John the Baptist knew he would be facing a ‘generation of vipers’ (Luke 3:7), and so the desert was preparing him with the wisdom to face them. After his preparation time was over, ‘the word of God came to John son of Zechariah in the desert. He went into all the country around the Jordan, preaching a baptism of repentance for the forgiveness of sins’ (v2-3). Due to the preparation, his ministry was effective and powerful. John also knew that he would be preparing the way for the Messiah, and so the desert was a place to sharpen his spiritual acumen. ‘The next day John saw Jesus coming towards him and said, ‘Look, the Lamb of God, who takes away the sin of the world! This is the one I meant when I said, ‘A man who comes after me has surpassed me because he was before me.’ I myself did not know him’ (John 1:29-31), but the Spirit in John knew Jesus. Since John activated the Holy Spirit in him while in the desert, the Spirit helped him identify Jesus, the Messiah.
The desert is also a place for tempting. Jesus was ‘led by the Spirit in the desert, where for forty days he was tempted by the devil. He ate nothing during those days, and at the end of them he was hungry’ (Luke 4:1-2). Jesus was led specifically to be tempted. He was ‘tempted in every way, just as we are – yet was without sin’ (Hebrews 4:15). In fact, after He was tempted and overcame, ‘Jesus returned to Galilee in the power of the Spirit, and news about him spread through the whole countryside’ (Luke 4:14). By overcoming temptation while in the desert, Jesus had power to begin His ministry without the devil having anything on Him. So, when we go through a desert of tempting, in that we are offered deals that seem good for us but go contrary to God’s Word, how we respond determines how we begin or end our greatness. When we respond by our insecurities, wants, fears, or feelings instead of God’s Word, we will miss the long-lasting greatness beyond. So, when we are in the desert of temptation, we are to remember that ‘No temptation has seized you except what is common to man. And God is faithful; he will not let you be tempted beyond what you can bear. But when you are tempted, he will also provide a way out so that you can stand up under it’ (1 Corinthians 10:13).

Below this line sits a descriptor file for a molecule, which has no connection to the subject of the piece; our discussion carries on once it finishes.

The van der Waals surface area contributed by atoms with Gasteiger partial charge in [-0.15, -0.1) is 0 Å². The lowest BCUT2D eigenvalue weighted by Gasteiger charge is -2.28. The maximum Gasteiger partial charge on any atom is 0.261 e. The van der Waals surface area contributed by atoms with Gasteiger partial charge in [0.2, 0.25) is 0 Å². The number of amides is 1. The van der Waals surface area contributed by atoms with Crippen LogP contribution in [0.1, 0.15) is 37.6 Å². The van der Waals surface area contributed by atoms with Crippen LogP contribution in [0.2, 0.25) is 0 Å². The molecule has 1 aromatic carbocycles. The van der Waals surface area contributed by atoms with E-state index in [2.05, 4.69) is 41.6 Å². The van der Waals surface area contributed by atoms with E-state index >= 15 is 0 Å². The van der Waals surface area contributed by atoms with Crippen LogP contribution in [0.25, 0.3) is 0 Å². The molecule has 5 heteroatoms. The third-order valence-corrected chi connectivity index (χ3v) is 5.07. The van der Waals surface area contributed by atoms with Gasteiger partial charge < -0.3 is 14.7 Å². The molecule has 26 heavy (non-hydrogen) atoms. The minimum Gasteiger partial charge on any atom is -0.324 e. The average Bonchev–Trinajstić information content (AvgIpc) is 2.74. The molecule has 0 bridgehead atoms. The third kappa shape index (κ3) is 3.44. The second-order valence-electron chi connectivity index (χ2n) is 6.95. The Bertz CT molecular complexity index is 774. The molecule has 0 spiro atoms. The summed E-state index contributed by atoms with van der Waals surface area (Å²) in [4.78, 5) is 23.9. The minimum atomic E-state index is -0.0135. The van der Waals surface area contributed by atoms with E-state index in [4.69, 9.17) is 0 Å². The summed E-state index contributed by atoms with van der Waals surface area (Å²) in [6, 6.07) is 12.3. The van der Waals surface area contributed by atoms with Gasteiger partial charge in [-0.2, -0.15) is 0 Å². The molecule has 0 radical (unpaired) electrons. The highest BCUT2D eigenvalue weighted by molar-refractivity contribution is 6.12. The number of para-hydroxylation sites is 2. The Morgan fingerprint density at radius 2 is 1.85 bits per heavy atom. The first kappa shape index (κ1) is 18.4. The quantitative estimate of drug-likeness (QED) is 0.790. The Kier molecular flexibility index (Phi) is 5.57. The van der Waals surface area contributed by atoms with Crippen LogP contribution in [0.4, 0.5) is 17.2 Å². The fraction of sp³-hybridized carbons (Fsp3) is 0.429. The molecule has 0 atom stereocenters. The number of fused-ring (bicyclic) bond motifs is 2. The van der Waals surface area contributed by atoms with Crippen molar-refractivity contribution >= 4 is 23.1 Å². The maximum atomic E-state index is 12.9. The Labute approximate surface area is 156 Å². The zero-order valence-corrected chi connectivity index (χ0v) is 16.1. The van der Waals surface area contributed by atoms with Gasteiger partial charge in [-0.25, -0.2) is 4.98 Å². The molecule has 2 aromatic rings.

While the desert seems like a place where one’s strength and vitality is sapped, it is actually a place for strengthening. When Elijah’s life had been threatened by Jezebel, he ‘was afraid and ran for his life’ (1 Kings 19:3). Elijah ‘went on a day’s journey into the desert. He came to a broom tree, sat down under it and prayed that he might die’ (v4). When he had fallen asleep, ‘All at once an angel touched him and said, ‘Get up and eat’ (v5). Elijah eats the bread and drinks the water provided and then ‘lays down again’ (v6). Once more, the angel wakes him saying, ‘Get up and eat, for the journey is too much for you’ (v7). Elijah gets up to eat and drink, and after he is ‘Strengthened by that food, he travelled for forty days and forty nights until he reached Horeb, the mountain of God’ (v8). Elijah had walked with God for a long time and it was at the close of his life that he almost fainted. But in the desert, he was strengthened to continue and finish his commission with strength. In the same way, even though we may have walked with God in our Christian journey for years, we might grow faint when we are almost close to finishing our race. It is in this desert that we should eat the bread (Word of God) and drink the water (Holy Spirt) to be revitalized and strengthened to continue our journey of salvation, until we reach the mountain of God. Paul advises, ‘Run in such a way as to get the prize’ (1 Corinthians 9:24). It is only by God’s Word and Spirit, and not by our own might, that we are strengthened to reach the finish in victory.